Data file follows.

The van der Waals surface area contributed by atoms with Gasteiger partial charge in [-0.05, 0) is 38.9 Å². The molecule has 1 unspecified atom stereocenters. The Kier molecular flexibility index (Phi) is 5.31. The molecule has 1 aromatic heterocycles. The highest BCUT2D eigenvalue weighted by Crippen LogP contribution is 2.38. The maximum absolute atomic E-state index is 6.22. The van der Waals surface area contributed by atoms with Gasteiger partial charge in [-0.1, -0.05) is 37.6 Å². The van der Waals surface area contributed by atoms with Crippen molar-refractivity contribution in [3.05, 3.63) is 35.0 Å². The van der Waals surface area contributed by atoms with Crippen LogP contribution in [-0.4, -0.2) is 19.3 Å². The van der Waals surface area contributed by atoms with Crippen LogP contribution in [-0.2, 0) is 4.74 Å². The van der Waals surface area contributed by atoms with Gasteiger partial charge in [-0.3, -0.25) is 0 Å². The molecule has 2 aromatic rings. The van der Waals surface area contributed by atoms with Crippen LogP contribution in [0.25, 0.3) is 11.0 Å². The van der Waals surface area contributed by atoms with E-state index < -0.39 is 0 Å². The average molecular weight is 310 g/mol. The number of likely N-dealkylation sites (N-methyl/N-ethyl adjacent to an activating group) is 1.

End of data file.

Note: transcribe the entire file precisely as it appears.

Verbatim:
The van der Waals surface area contributed by atoms with Gasteiger partial charge in [-0.05, 0) is 38.9 Å². The molecule has 1 unspecified atom stereocenters. The Kier molecular flexibility index (Phi) is 5.31. The molecule has 1 aromatic heterocycles. The highest BCUT2D eigenvalue weighted by Crippen LogP contribution is 2.38. The maximum absolute atomic E-state index is 6.22. The van der Waals surface area contributed by atoms with Gasteiger partial charge in [-0.1, -0.05) is 37.6 Å². The van der Waals surface area contributed by atoms with Crippen molar-refractivity contribution in [3.05, 3.63) is 35.0 Å². The van der Waals surface area contributed by atoms with Crippen LogP contribution in [-0.4, -0.2) is 19.3 Å². The van der Waals surface area contributed by atoms with Crippen LogP contribution in [-0.2, 0) is 4.74 Å². The van der Waals surface area contributed by atoms with Gasteiger partial charge in [-0.3, -0.25) is 0 Å². The molecule has 2 aromatic rings. The van der Waals surface area contributed by atoms with Crippen LogP contribution in [0.25, 0.3) is 11.0 Å². The van der Waals surface area contributed by atoms with E-state index < -0.39 is 0 Å². The average molecular weight is 310 g/mol. The number of likely N-dealkylation sites (N-methyl/N-ethyl adjacent to an activating group) is 1.